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Yonghwan Chang, Daniel L. Wann, and Yuhei Inoue

negative emotions (e.g., fear and anxiety) for fans may counterintuitively augment fans’ flow experience ( Csikszentmihalyi, 1990 ; Jackson & Csikszentmihalyi, 1999 ). This phenomenon is particularly related to spectators with a high iTeam ID, considering their cumulative and repetitive experiences with

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Hairul A. Hashim, Golok Freddy, and Ali Rosmatunisah


The current study was undertaken to examine the associations between self-determination, exercise habit, anxiety, depression, stress, and academic achievement among adolescents aged 13 and 14 years in eastern Malaysia.


The sample consisted of 750 secondary school students (mean age = 13.4 years, SD = 0.49). Participants completed self-report measures of exercise behavioral regulation, negative affect, and exercise habit strength. Midyear exam results were used as an indicator of academic performance. Structural equation modeling was used to analyze the data.


The results of structural equation modeling revealed a close model fit for the hypothesized model, which indicates that higher levels of self-determination were positively associated with habituated exercise behavior. In turn, exercise habit strength fostered academic achievement and buffered the debilitative effect of stress, depression, and anxiety on student academic performance. The analysis of model invariance revealed a nonsignificant difference between male and female subjects.


The findings support the notion that habituated exercise fosters academic performance. In addition, we found that habituated exercise buffers the combined effects of stress, anxiety and depression on academic performance. The finding also supports the roles of self-determination in promoting exercise habituation.

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Mickaël Campo, Diane Mackie, Stéphane Champely, Marie-Françoise Lacassagne, Julien Pellet, and Benoit Louvet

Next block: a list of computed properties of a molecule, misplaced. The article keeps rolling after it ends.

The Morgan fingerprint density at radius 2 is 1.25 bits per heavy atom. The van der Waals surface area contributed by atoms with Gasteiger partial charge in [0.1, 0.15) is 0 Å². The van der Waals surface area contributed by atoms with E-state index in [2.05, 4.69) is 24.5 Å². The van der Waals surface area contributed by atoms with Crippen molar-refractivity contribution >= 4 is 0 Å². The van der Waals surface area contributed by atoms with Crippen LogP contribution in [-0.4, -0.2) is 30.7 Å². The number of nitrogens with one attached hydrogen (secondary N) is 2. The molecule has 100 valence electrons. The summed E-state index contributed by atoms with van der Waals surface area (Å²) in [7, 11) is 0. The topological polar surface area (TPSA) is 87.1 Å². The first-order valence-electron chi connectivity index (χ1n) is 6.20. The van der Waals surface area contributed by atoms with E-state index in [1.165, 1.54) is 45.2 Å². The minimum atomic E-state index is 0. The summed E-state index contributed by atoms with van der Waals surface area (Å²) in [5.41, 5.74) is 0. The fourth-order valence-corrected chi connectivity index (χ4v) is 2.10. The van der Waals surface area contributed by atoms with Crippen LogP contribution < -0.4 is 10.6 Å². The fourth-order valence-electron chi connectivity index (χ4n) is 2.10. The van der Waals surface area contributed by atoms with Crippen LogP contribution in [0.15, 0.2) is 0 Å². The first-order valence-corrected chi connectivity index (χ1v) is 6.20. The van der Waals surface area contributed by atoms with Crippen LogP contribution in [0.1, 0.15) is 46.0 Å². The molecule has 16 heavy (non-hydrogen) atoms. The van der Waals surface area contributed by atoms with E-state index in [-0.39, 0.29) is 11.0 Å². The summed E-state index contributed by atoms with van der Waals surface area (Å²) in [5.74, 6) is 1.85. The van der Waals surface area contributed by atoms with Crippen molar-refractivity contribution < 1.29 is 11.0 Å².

clubs, the activation of a superordinate social identity (e.g.,  we were all soccer players ) would theoretically lead players to feel less negative emotions (NE) toward their opponents, as they are considered to be part of the same category. In contrast, a salient categorization at the level of club

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Paul A. Davis, Louise Davis, Samuel Wills, Ralph Appleby, and Arne Nieuwenhuys

hedonic connotations. The general category of positive emotions reflects feelings and words associated with positive judgements (e.g., happy, good) and is composed of 261 words. The general category of negative emotions (e.g., hate, anger) is composed of 345 words that are associated with negative

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Dae Hee Kwak and Sean Pradhan

reflected failure [CORFing]; Wann & Branscombe, 1990 ; basking in reflected failure; Campbell, Aiken, & Kent, 2004 ) that sport fans may use when their favorite team loses. While feeling negative emotions and experiencing identity threat as a result of a loss by one’s favorite team has been well

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Sarah Deck, Brianna DeSantis, Despina Kouali, and Craig Hall

do not have the resources to deal with these stressors, they are likely to experience negative emotions. Athletes report experiencing a number of emotions during competition, such as joy, serenity, relief, hope, disappointment, and pride ( Martinent & Ferrand, 2015 ). Emotions have been widely